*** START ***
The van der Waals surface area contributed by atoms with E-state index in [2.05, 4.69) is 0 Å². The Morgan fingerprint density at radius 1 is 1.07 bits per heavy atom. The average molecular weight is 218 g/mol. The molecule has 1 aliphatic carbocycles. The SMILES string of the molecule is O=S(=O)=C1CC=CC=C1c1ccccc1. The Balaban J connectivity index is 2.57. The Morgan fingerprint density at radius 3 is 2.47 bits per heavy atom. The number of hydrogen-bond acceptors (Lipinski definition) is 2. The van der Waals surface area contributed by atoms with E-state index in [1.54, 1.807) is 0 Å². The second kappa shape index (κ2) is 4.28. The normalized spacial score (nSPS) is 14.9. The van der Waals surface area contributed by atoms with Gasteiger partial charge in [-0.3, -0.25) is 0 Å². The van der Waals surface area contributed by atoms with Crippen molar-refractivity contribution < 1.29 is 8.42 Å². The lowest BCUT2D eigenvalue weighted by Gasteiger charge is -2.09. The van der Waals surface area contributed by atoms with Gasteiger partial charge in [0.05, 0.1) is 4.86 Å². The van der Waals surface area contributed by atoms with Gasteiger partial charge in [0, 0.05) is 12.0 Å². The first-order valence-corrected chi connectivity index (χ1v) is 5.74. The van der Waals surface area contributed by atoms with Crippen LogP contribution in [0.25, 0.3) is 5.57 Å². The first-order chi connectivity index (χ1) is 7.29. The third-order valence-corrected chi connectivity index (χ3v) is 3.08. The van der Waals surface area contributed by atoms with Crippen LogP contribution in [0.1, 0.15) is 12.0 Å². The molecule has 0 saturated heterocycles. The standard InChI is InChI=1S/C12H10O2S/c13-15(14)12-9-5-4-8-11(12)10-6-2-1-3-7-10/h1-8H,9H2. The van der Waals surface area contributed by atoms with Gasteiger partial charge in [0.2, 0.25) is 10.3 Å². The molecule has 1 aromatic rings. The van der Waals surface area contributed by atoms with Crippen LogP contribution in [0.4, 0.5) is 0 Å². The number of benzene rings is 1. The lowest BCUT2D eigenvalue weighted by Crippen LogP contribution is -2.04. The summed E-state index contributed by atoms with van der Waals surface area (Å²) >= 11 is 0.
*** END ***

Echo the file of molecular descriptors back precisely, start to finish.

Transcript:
The van der Waals surface area contributed by atoms with E-state index in [2.05, 4.69) is 0 Å². The Morgan fingerprint density at radius 1 is 1.07 bits per heavy atom. The average molecular weight is 218 g/mol. The molecule has 1 aliphatic carbocycles. The SMILES string of the molecule is O=S(=O)=C1CC=CC=C1c1ccccc1. The Balaban J connectivity index is 2.57. The Morgan fingerprint density at radius 3 is 2.47 bits per heavy atom. The number of hydrogen-bond acceptors (Lipinski definition) is 2. The van der Waals surface area contributed by atoms with E-state index in [1.54, 1.807) is 0 Å². The second kappa shape index (κ2) is 4.28. The normalized spacial score (nSPS) is 14.9. The van der Waals surface area contributed by atoms with Gasteiger partial charge in [-0.3, -0.25) is 0 Å². The van der Waals surface area contributed by atoms with Crippen molar-refractivity contribution < 1.29 is 8.42 Å². The lowest BCUT2D eigenvalue weighted by Gasteiger charge is -2.09. The van der Waals surface area contributed by atoms with Gasteiger partial charge in [0.05, 0.1) is 4.86 Å². The van der Waals surface area contributed by atoms with Gasteiger partial charge in [0, 0.05) is 12.0 Å². The first-order valence-corrected chi connectivity index (χ1v) is 5.74. The van der Waals surface area contributed by atoms with Crippen LogP contribution in [0.25, 0.3) is 5.57 Å². The first-order chi connectivity index (χ1) is 7.29. The third-order valence-corrected chi connectivity index (χ3v) is 3.08. The van der Waals surface area contributed by atoms with Crippen LogP contribution in [0.1, 0.15) is 12.0 Å². The molecule has 0 saturated heterocycles. The standard InChI is InChI=1S/C12H10O2S/c13-15(14)12-9-5-4-8-11(12)10-6-2-1-3-7-10/h1-8H,9H2. The van der Waals surface area contributed by atoms with Gasteiger partial charge in [0.2, 0.25) is 10.3 Å². The molecule has 1 aromatic rings. The van der Waals surface area contributed by atoms with Crippen LogP contribution in [0.4, 0.5) is 0 Å². The number of benzene rings is 1. The lowest BCUT2D eigenvalue weighted by Crippen LogP contribution is -2.04. The summed E-state index contributed by atoms with van der Waals surface area (Å²) >= 11 is 0.